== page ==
We were probably all there once – 5 years old, flying down a grassy hill, not an ounce of pain to our name. All we knew was that it felt a lot easier to run down the hill than it did up it. As adult runners, we know it’s not that simple anymore. Read on for some awesome distance running tips, guaranteed to help you tackle downhill running, pain-free!
Distance Running Tips: Downhill Doesn’t Mean Autopilot
Elevation change on your run course can be a blessing and a curse.
Sure, the uphills are harder to breathe on…but for many of us, the downhills are WAY more painful.
Downhills require us to run faster and pick up our cadence, all at the mercy of gravity.
Often times, these downhills can be over a mile long, at least.
The result? A brutal pounding on your quads and knees.
So let’s figure out how to best tackle these guys, with the least amount of wear and tear on your body.
Distance Running Tips: There Are Two Ways To Approach The Downhill
There’s “getting” down the hill, and there’s running down the hill.
We’ve all done it…we lean on the downhills (quite literally) as our rest periods. A place to catch our breath.
Downhills are NOT your rest periods! In fact, you’ll want to be even more turned on here than you are on the flats!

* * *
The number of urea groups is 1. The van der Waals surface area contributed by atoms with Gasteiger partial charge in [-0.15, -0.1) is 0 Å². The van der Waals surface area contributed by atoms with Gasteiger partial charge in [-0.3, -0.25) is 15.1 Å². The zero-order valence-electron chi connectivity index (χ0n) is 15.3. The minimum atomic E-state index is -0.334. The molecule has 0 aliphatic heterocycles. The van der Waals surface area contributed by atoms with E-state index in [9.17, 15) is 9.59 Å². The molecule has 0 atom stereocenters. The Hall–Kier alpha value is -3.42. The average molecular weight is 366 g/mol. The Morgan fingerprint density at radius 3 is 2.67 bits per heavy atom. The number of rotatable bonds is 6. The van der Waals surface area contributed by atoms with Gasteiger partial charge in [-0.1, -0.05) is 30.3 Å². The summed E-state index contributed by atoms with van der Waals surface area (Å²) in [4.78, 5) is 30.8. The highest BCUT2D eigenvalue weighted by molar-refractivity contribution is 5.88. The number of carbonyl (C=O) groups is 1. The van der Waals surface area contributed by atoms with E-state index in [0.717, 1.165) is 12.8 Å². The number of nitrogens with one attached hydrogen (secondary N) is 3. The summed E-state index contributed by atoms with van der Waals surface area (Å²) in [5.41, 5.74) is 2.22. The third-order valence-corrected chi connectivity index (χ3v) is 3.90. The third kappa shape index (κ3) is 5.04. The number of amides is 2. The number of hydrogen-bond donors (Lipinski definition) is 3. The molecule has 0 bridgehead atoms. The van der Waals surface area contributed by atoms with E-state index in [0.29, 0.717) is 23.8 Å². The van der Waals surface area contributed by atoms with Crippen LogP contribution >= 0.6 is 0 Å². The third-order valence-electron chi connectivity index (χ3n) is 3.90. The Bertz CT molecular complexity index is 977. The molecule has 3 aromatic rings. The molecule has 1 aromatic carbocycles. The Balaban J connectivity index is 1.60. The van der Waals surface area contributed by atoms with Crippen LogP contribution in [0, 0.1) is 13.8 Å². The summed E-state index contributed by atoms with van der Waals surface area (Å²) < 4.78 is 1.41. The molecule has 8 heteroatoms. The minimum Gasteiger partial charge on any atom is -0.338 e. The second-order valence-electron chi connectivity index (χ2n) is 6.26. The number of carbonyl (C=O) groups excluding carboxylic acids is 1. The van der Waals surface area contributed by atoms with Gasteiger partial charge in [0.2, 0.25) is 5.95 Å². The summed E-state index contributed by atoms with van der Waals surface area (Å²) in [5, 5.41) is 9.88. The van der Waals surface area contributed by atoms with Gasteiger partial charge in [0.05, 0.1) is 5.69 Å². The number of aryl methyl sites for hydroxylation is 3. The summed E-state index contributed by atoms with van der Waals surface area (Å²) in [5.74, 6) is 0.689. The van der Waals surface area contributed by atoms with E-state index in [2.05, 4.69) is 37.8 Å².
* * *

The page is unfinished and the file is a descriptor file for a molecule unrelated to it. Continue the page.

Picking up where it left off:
Getting down the hill:
- We call this the “skip hop” method.
- Short little steps, perhaps, skips.
- Arms tend to flail out to the side, almost like wings.
- You’re essentially gliding down the hill, to the best of your abilities.
- Every step is your attempt at fighting gravity, obstacles, slick surfaces, etc.
Running down the hill:
- Drive your hips forward.
- Drive each step with a high, quick heel pull.
- Turnover should be VERY high.
- As soon as your foot hits the ground, it’s coming off of it again.
- Running should feel light and quick, but full and “complete” in form.
So how do you determine your approach?
Distance Running Tips: There Are Two Types of Downhills
For the purpose of easier explanation, we’ll use the terms “runnable” and “unrunnable”.
Bear with us and our made-up words 🙂
- Not dauntingly steep
- Requiring a pace not more than 1 min/mile faster than your flat pace
- Fairly clear of obstacles
- Fairly dry (little to no mud, snow, ice, etc)
How To Approach These:
Run down them! Use that high heel pull and a strong hip drive to run fast with great form.
- Very steep
- Requiring a pace that’s 1-2+ mins/mile faster than your flat pace
- Maybe cluttered with obstacles: tree roots, rocks, gaps, puddles
- Maybe wet, muddy, snowy or icy
How To Approach These:
Our good old “skip hop” method. Feel controlled in your footing as you get down this dicier type of hill.
The beauty of running outdoors is that more often than not, the terrain is ever-changing.
Incorporating these distance running tips will help you to consciously approach these changes with great form…all resulting in LESS INJURY!
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